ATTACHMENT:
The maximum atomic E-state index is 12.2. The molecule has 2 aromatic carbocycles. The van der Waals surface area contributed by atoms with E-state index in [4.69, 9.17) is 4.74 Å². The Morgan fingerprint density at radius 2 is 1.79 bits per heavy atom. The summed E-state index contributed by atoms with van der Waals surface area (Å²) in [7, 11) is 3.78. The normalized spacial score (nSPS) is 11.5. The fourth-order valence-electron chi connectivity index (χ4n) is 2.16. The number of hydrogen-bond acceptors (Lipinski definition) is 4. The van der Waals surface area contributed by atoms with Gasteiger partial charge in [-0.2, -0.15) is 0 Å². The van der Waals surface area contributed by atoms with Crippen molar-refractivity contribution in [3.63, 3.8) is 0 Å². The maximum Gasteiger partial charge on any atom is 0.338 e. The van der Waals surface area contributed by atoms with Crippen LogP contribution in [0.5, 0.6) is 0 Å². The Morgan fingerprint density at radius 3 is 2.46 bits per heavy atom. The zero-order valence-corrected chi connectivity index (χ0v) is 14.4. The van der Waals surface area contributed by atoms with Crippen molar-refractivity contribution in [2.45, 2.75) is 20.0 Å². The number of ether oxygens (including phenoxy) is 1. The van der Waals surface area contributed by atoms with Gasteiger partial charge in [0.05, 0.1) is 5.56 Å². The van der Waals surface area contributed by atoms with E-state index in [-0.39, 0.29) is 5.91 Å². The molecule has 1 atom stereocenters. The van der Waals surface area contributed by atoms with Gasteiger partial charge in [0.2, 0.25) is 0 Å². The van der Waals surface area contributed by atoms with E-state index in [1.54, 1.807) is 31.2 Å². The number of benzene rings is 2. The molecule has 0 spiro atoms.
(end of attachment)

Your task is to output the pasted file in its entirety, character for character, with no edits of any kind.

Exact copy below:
The maximum atomic E-state index is 12.2. The molecule has 2 aromatic carbocycles. The van der Waals surface area contributed by atoms with E-state index in [4.69, 9.17) is 4.74 Å². The Morgan fingerprint density at radius 2 is 1.79 bits per heavy atom. The summed E-state index contributed by atoms with van der Waals surface area (Å²) in [7, 11) is 3.78. The normalized spacial score (nSPS) is 11.5. The fourth-order valence-electron chi connectivity index (χ4n) is 2.16. The number of hydrogen-bond acceptors (Lipinski definition) is 4. The van der Waals surface area contributed by atoms with Gasteiger partial charge in [-0.2, -0.15) is 0 Å². The van der Waals surface area contributed by atoms with Crippen molar-refractivity contribution in [3.63, 3.8) is 0 Å². The maximum Gasteiger partial charge on any atom is 0.338 e. The van der Waals surface area contributed by atoms with Crippen LogP contribution in [0.5, 0.6) is 0 Å². The Morgan fingerprint density at radius 3 is 2.46 bits per heavy atom. The zero-order valence-corrected chi connectivity index (χ0v) is 14.4. The van der Waals surface area contributed by atoms with Crippen molar-refractivity contribution in [2.45, 2.75) is 20.0 Å². The number of ether oxygens (including phenoxy) is 1. The van der Waals surface area contributed by atoms with Gasteiger partial charge in [0.05, 0.1) is 5.56 Å². The van der Waals surface area contributed by atoms with E-state index in [-0.39, 0.29) is 5.91 Å². The molecule has 1 atom stereocenters. The van der Waals surface area contributed by atoms with Gasteiger partial charge in [0.2, 0.25) is 0 Å². The van der Waals surface area contributed by atoms with E-state index in [1.54, 1.807) is 31.2 Å². The number of benzene rings is 2. The molecule has 0 spiro atoms.